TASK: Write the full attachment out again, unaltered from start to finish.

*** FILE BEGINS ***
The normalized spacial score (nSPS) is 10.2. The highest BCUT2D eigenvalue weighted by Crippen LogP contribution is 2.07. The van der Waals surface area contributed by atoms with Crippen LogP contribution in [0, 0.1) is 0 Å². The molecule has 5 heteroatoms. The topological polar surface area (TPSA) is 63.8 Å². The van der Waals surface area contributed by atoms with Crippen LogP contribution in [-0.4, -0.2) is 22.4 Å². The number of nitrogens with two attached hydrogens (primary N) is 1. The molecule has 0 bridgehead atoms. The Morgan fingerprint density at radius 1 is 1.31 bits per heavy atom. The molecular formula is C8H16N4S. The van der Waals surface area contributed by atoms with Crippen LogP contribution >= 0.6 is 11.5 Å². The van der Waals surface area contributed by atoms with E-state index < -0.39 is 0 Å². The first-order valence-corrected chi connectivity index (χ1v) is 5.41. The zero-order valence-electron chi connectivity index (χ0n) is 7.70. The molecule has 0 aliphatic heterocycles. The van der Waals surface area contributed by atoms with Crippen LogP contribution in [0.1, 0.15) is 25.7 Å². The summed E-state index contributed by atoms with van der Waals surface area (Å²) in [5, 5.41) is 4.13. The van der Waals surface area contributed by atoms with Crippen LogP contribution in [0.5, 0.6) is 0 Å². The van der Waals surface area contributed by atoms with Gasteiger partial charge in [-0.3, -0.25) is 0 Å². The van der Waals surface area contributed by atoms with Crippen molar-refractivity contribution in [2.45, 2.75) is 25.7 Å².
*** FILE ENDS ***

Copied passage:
The normalized spacial score (nSPS) is 10.2. The highest BCUT2D eigenvalue weighted by Crippen LogP contribution is 2.07. The van der Waals surface area contributed by atoms with Crippen LogP contribution in [0, 0.1) is 0 Å². The molecule has 5 heteroatoms. The topological polar surface area (TPSA) is 63.8 Å². The van der Waals surface area contributed by atoms with Crippen LogP contribution in [-0.4, -0.2) is 22.4 Å². The number of nitrogens with two attached hydrogens (primary N) is 1. The molecule has 0 bridgehead atoms. The Morgan fingerprint density at radius 1 is 1.31 bits per heavy atom. The molecular formula is C8H16N4S. The van der Waals surface area contributed by atoms with Crippen LogP contribution >= 0.6 is 11.5 Å². The van der Waals surface area contributed by atoms with E-state index < -0.39 is 0 Å². The first-order valence-corrected chi connectivity index (χ1v) is 5.41. The zero-order valence-electron chi connectivity index (χ0n) is 7.70. The molecule has 0 aliphatic heterocycles. The van der Waals surface area contributed by atoms with Crippen LogP contribution in [0.1, 0.15) is 25.7 Å². The summed E-state index contributed by atoms with van der Waals surface area (Å²) in [5, 5.41) is 4.13. The van der Waals surface area contributed by atoms with Crippen LogP contribution in [0.5, 0.6) is 0 Å². The van der Waals surface area contributed by atoms with Gasteiger partial charge in [-0.3, -0.25) is 0 Å². The van der Waals surface area contributed by atoms with Crippen molar-refractivity contribution in [2.45, 2.75) is 25.7 Å².